The union has announced the time line for voluntary early retirement for eligible APWU-represented employees:
Depending on the number of employees who elect to retire with this initial opportunity, an additional opportunity for retirement may be set for next February.
If a supplemental opportunity is established, the date for computing creditable service will be moved beyond Oct. 31 to the last service day prior to the date of retirement. For example, if next Feb. 1 were to be established as a date for termination of employment, the eligibility date would become Jan. 31, 2004.
APWU President William Burrus was provided with a draft copy of management’s letter that will go to all APWU-represented employees that the USPS identifies as eligible for the “early out.” The letter is not an offer for Voluntary Early Retirement, but a means for employees to indicate their interest in early retirement.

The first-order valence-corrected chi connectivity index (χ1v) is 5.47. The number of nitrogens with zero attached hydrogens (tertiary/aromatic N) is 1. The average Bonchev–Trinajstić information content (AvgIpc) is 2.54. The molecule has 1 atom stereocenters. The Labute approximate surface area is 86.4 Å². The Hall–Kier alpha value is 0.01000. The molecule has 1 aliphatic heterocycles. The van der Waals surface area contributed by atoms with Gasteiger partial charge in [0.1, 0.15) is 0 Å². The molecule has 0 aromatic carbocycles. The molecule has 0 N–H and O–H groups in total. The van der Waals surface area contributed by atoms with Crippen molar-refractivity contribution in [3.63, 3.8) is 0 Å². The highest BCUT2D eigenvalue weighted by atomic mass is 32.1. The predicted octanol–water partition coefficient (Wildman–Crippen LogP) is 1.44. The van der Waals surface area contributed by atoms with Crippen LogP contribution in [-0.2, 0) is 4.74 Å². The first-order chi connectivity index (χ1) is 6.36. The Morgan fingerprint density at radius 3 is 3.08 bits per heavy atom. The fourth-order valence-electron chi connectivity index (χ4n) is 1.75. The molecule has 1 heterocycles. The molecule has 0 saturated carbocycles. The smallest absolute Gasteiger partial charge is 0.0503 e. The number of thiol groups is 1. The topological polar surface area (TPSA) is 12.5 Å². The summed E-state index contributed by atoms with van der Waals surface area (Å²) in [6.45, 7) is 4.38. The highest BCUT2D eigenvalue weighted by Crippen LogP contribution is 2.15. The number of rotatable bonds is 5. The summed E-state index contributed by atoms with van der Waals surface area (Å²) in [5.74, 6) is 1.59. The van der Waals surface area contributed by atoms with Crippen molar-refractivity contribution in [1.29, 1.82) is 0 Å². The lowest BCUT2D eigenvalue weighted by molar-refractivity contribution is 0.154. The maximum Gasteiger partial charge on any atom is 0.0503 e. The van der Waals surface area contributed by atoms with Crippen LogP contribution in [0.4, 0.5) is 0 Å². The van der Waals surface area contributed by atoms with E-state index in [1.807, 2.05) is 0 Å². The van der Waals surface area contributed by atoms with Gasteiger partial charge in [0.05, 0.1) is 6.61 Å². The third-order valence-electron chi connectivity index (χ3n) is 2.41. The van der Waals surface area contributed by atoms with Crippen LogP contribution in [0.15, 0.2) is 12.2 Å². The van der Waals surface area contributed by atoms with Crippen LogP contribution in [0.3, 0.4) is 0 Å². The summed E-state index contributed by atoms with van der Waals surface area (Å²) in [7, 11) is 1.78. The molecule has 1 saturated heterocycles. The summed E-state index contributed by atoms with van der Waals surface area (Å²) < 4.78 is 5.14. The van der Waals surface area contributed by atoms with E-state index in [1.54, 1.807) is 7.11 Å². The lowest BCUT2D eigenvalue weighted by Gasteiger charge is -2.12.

Accompanying management’s letter to eligible employees will be a “Statement of Interest for Voluntary Early Retirement.” This form will require the signature of an interested employee, but will not represent a commitment to retire. Interested employees must return the form, which formalizes the request to have eligibility validated.
Upon receipt of the statement of interest, the Postal Service will begin the process of validating each employee’s age and number of years of service. Employees who have expressed interest and are determined to be eligible will receive an early-out package that will include a retirement application, an annuity estimate, a service history report, and filing instructions.
Although postal management at various times may have informed employees in some locations that they would not be offered “early outs,” the agreement to offer voluntary early retirement applies to all eligible APWU-represented employees.
The union intends to enforce this agreement, which was part of the contract extension ratified by members late last year. The national agreement now runs to Nov. 20, 2005.
Members Can Now Contribute
To COPA With PostalEase
The APWU has established an efficient way for members to regularly contribute to the union’s Committee on Political Action: APWU members now can make a salary allotment to COPA through PostalEase.